Peter Coffee’s 25 Killer Apps of All Time

Peter Coffee’s list seems about right, though Mac OS X is an OS and a GUI shell, not an app. Throw that away and there’s room for one more.

The only mistake here is the inclusion of Internet Explorer 1.0. That was a horrid product no one used. That should be replaced by Mosaic 1.0, which was far more significant to the development of the Web, and likely had many more users to boot. In fact, few versions of IE had any real significance. Mostly they just copied other browsers and got bundled with Windows. Just maybe you could count IE 5 as a killer app, since that’s the one that introduced XMLHttpRequest, which would become the basis for AJAX and Web 2.0. That’s probably the only significant innovation Microsoft’s ever made in the browser space. But IE 1.0 simply does not belong in this list.

One Response to “Peter Coffee’s 25 Killer Apps of All Time”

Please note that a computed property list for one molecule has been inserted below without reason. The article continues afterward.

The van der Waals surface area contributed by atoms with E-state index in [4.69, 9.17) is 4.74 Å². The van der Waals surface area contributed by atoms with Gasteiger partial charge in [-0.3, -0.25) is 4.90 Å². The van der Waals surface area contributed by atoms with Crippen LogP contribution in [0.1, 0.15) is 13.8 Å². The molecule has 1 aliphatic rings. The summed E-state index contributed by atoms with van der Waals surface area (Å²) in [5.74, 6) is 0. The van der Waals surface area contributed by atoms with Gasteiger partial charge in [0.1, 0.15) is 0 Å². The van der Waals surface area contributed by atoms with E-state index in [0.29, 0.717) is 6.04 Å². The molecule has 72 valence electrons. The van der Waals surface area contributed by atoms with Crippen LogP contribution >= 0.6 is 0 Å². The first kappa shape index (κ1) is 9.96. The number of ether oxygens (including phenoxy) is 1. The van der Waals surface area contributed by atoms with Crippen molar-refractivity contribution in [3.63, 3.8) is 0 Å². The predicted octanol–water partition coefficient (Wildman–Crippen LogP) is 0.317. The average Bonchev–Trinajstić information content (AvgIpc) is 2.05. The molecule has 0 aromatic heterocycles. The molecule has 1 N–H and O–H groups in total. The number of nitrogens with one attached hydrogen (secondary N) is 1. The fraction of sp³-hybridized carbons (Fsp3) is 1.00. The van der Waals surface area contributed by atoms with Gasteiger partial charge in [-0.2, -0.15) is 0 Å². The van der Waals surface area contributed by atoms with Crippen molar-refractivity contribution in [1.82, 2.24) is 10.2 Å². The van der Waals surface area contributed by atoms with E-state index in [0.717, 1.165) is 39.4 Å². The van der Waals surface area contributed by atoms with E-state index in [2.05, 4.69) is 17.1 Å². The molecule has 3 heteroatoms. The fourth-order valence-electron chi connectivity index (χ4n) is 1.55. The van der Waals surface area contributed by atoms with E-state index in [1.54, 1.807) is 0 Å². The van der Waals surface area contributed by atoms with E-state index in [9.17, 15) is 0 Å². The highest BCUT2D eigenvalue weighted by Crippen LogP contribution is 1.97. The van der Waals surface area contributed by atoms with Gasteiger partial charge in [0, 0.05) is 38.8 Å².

1. bob Says:

    Interesting how his list is all client-side apps.

    Nowhere does he mention the server app that’s serving all those pages to the “killer” web browsers. Yet if it weren’t for the servers, there wouldn’t even be a web.

    How about a list of the 25 INVISIBLE Killer Apps of All Time?

    Near the top of that list I’d have to put the airline scheduling and reservations systems. You know, that software that when it’s working, you never even think about, but when it fails you wonder how any airlines ever work at all.

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